I didn’t get the appeal. That thing was heinous on so many levels, and my plans to wear it to school went up in smoke that same night.

I still don’t get it, even in my 30s, after having lost the weight, so I guess my school-age self wasn’t as dense as she thought she was.

In the most recent installment of the Spammers’ Showcase series, one of the spammer comments came from someone asking about “plus size camisole sets.” Now, now, before anyone starts making any lame comments, just run with me here.

I mentioned how I followed a group of underwear enthusiasts and bloggers, and how they raved about brands that carried dozens of sizes in each style like Comexim, Avocado, Panache and its’ sub-brands, Freya, Claudette, Ewa Michalak, and Bravissimo’s house brand. I also mentioned that this was before I lost the weight this time around, in 2012. My weight loss was several years away at that time.

I’d been telling myself that when I lost the weight, then and only then would I buy anything beyond the alpha-sized sports bras and the multi-pack undies worn to rags I’d been given. But when I started following these bloggers and groups, the message from them was that I didn’t have to wait until I lost the weight. There was stuff out there in my size, and stuff that’s just as cool as what’s at a certain chain store in the mall at a similar price point to boot.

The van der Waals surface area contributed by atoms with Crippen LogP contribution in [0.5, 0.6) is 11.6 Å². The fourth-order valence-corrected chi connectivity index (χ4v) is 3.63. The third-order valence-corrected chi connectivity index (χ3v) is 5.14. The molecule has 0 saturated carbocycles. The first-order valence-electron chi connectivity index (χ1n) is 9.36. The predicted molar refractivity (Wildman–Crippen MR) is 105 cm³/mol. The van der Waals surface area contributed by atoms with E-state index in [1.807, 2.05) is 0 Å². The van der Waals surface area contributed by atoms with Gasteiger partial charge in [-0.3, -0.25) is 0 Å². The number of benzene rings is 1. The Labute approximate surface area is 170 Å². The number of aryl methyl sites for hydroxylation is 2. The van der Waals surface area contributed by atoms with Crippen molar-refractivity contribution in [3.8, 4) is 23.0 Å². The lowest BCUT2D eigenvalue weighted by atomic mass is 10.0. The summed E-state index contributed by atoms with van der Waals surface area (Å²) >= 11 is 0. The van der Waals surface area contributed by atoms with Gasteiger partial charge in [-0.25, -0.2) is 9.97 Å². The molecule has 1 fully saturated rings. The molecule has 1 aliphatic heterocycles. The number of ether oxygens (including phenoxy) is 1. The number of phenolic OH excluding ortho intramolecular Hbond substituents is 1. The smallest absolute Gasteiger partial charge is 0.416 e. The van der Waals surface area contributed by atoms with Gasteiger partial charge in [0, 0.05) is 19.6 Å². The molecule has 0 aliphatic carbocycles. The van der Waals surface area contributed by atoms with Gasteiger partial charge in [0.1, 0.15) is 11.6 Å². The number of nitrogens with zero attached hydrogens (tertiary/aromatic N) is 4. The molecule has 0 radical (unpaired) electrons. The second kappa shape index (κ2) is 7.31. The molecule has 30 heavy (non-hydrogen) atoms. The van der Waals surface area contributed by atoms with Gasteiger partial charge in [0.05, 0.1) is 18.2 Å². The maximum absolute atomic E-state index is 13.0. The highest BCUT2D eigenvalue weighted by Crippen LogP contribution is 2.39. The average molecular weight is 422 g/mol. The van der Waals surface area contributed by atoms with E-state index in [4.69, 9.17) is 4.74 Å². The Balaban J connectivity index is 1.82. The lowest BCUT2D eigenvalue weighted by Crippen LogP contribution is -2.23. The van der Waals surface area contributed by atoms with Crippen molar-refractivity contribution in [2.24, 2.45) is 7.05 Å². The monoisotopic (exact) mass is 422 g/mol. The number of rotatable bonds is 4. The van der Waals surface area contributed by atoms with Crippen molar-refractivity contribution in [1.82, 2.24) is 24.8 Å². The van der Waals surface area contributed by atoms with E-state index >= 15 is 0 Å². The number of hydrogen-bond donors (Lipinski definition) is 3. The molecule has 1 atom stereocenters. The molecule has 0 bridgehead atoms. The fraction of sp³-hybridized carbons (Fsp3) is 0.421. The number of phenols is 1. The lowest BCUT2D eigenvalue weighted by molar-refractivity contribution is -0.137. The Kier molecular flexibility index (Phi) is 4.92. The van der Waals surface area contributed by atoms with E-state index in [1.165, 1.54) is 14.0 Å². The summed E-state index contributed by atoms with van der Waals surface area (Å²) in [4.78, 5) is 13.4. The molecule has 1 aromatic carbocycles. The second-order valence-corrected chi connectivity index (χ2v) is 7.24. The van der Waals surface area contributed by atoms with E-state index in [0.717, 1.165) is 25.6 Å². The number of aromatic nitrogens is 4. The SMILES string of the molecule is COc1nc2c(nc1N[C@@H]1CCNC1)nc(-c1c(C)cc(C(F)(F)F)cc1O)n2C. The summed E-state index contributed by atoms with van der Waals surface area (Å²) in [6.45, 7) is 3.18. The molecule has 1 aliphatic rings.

When I placed an order for two bras from the Cleo by Panache line, it was a huge leap. When I got them in the mail, it felt like a huge upgrade in my life from what I’d been in all those years, and it was all love from that moment on. I’ll still forever kick myself for not getting that neon green Cleo Lucy bra that was exclusive to Bravissimo at that time, though.

Bravissimo’s changed quite a bit since the last time I was able to order from there, but I noticed that they still carry the bra-size tank tops I’d had on my list at the time I found them. Those come in a substantial size range, and some sizes sell out quicker than others.

As I started to lose the weight this time around, the bras I’d gotten that didn’t quite fit before started fitting perfectly. Since bands in the size range I’m in ran small anyway, due to the amount of elastic used to make ’em, that turned out to be in my favor as I moved forward. The bands fit, or fit well enough to hold me over until I could go for the next size down, but the cups were a different story.

I’d lost some fullness to my boobs in my first attempt at losing weight, and unsurprisingly even more in this go-round. They did indeed get smaller, but they got smaller with the rest of me. I know for sure pregnancy’s gonna mess with ’em even more, but whatever. It’s nothing a good bra can’t fix anyway, haha.

Today’s been a slow day, and a tired one for me where I stayed in (for once), in my t-shirt and undies, holed up in my room working on this and getting ahead with some stuff for the day job. I’ll consider that my celebration for National Underwear Day, and call it a day.

Over to you, readers. How are you observing National Underwear Day? Sound off below.